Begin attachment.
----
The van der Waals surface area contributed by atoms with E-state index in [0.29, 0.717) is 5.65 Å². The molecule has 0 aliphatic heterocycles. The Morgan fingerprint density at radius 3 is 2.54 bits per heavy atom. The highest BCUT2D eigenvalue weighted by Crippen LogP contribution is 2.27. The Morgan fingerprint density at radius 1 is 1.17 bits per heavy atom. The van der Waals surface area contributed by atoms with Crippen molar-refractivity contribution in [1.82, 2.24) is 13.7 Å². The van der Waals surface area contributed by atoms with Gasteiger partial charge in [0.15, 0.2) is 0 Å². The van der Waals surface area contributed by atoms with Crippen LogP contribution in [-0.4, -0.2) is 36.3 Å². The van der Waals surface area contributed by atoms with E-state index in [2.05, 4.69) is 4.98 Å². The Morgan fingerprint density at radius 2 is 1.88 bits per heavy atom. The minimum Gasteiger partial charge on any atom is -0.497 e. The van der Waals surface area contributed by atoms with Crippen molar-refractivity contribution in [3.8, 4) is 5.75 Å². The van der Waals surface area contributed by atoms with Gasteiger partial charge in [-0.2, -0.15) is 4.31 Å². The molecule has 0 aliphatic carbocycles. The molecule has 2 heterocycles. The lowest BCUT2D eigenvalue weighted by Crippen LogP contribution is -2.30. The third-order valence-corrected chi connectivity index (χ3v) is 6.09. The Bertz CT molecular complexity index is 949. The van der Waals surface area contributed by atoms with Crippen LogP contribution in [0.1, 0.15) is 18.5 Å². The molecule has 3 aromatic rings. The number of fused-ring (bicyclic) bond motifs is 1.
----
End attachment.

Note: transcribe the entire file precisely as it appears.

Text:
The van der Waals surface area contributed by atoms with E-state index in [0.29, 0.717) is 5.65 Å². The molecule has 0 aliphatic heterocycles. The Morgan fingerprint density at radius 3 is 2.54 bits per heavy atom. The highest BCUT2D eigenvalue weighted by Crippen LogP contribution is 2.27. The Morgan fingerprint density at radius 1 is 1.17 bits per heavy atom. The van der Waals surface area contributed by atoms with Crippen molar-refractivity contribution in [1.82, 2.24) is 13.7 Å². The van der Waals surface area contributed by atoms with Gasteiger partial charge in [0.15, 0.2) is 0 Å². The van der Waals surface area contributed by atoms with Crippen LogP contribution in [-0.4, -0.2) is 36.3 Å². The van der Waals surface area contributed by atoms with E-state index in [2.05, 4.69) is 4.98 Å². The Morgan fingerprint density at radius 2 is 1.88 bits per heavy atom. The minimum Gasteiger partial charge on any atom is -0.497 e. The van der Waals surface area contributed by atoms with Crippen molar-refractivity contribution in [3.8, 4) is 5.75 Å². The van der Waals surface area contributed by atoms with Gasteiger partial charge in [-0.2, -0.15) is 4.31 Å². The molecule has 0 aliphatic carbocycles. The molecule has 2 heterocycles. The lowest BCUT2D eigenvalue weighted by Crippen LogP contribution is -2.30. The third-order valence-corrected chi connectivity index (χ3v) is 6.09. The Bertz CT molecular complexity index is 949. The van der Waals surface area contributed by atoms with Crippen LogP contribution in [0.1, 0.15) is 18.5 Å². The molecule has 3 aromatic rings. The number of fused-ring (bicyclic) bond motifs is 1.